Under the familiar weight
Of winter, conscience and the State,
In loose formations of good cheer,
Love, language, loneliness and fear,
Towards the habits of next year,
Along the streets the people flow,
Singing or sighing as they go:
Exalte, piano, or in doubt,
All our reflections turn about
A common meditative norm,
Retrenchment, Sacrifice, Reform.
So I finally watched “The Wolf Man” (1941) for the first time a few nights ago, and I indeed had a lot of fun with it. Sure, it’s tame by today’s standards, and bit corny too, but it was interesting watching Lon Chaney, Jr. for the first time and seeing the granddaddy of all werewolf films.
Here are a few things that jumped out at me while watching the film and reading a bit about it afterward (and, yes, I do realize that most people already knew these things):
I just need a Halloween horror playlist, though. I’ve already seen this year’s “Castle Rock” and (of course) the second season of “Mr. Mercedes.”
“Vampire” (1979) and “The Last Broadcast” (1998) both come highly recommended by some horror-fan friends that I truly trust. I also believe that I have never seen any of the classic Universal Studios monster movies in their entirety. I’ve watched bits and pieces of a couple of them on television when I was a young kid, including “Creature From the Black Lagoon” (1954) and “The Invisible Man” (1933). When I was a tot in the very late 70’s, the studio’s Gothic monsters were still very much a part of the zeitgeist … my older brother even had the Aurora model kits. I finally enjoyed F. W. Murnau’s “Nosferatu” for the first time a couple of years ago, but of course the 1921 German film preceded the Universal movies, which re-imagined Bram Stoker’s “Dracula” entirely in 1931.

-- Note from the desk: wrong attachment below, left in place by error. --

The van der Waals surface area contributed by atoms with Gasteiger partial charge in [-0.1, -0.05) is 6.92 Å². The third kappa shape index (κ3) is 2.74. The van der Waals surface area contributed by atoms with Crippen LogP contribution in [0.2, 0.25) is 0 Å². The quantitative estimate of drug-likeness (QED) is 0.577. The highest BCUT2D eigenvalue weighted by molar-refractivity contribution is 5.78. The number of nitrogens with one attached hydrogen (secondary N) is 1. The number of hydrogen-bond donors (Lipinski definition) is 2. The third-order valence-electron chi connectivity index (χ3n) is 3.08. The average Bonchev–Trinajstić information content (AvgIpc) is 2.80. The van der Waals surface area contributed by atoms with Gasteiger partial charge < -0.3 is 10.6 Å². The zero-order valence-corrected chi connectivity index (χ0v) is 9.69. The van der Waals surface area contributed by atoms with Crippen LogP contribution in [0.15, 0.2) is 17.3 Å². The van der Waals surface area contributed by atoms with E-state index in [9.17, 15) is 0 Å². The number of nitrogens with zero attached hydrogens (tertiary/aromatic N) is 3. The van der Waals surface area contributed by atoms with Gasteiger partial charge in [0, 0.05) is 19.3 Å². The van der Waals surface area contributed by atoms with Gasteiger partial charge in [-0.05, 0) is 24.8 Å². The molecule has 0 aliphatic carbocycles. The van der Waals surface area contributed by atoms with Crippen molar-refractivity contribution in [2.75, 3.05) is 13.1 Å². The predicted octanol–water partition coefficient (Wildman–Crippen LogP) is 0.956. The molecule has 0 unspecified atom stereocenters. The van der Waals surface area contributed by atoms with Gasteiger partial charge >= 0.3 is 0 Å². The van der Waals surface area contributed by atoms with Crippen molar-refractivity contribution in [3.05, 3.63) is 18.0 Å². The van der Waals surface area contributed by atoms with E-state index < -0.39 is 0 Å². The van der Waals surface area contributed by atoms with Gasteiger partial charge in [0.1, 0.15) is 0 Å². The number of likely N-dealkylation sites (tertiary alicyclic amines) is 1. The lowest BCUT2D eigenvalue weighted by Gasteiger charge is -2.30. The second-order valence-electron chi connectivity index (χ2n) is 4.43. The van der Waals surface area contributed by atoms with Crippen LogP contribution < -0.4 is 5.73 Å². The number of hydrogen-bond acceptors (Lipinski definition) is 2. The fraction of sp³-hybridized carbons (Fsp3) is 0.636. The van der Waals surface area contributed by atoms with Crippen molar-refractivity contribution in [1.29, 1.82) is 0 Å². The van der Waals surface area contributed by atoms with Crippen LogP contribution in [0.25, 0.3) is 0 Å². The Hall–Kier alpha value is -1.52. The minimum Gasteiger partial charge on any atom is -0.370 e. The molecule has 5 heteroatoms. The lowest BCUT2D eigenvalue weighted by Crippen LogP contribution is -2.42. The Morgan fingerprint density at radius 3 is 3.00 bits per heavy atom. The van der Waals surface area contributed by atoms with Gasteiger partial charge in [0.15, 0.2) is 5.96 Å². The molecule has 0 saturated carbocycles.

I’ll probably start first by trying to hunt down a copy of “The Wolf Man” (1941). That’s the one that other everyone always recommends.
Tempura on panel.
Assuming you beach at last
Near Atlantis, and begin
The terrible trek inland
Through squalid woods and frozen
Tundras where all are soon lost;
If, forsaken then, you stand,
Stone and snow, silence and air,
O remember the great dead
And honour the fate you are,
Travelling and tormented,
Dialectic and bizarre.
Stagger onward rejoicing;
And even then if, perhaps
Having actually got
To the last col, you collapse
With all Atlantis shining
Below you yet you cannot
Descend, you should still be proud
Even to have been allowed
Just to peep at Atlantis
In a poetic vision:
Give thanks and lie down in peace,
Having seen your salvation.
All the little household gods
Have started crying, but say
Good-bye now, and put to sea.
Farewell, my dear, farewell: may
Hermes, master of roads,
And the four dwarf Kabiri,
Protect and serve you always;
And may the Ancient of Days
Provide for all you must do
His invisible guidance,
Lifting up, dear, upon you
The light of His countenance.
— excerpt from W. H. Auden’s “Atlantis,” January 1941
Photo credit: Lis Burke [CC BY-SA 2.0 (http://creativecommons.org/licenses/by-sa/2.0)%5D, via Wikimedia Commons.
Here’s what looks like a publicity still for “The Wolf Man” (1941); this is part of my efforts to monster up the blogosphere a bit this Halloween.
For some reason, it seems weird to me that the classic Universal monster movies came out before America entered World War II. They really ARE old movies.
I had a children’s book about the making of the Universal classics when I was a kid. I remember reading how Lon Chaney, Jr.’s makeup had to be applied — each hair was apparently placed there strand by strand. And audiences back then were quite thrilled with the result.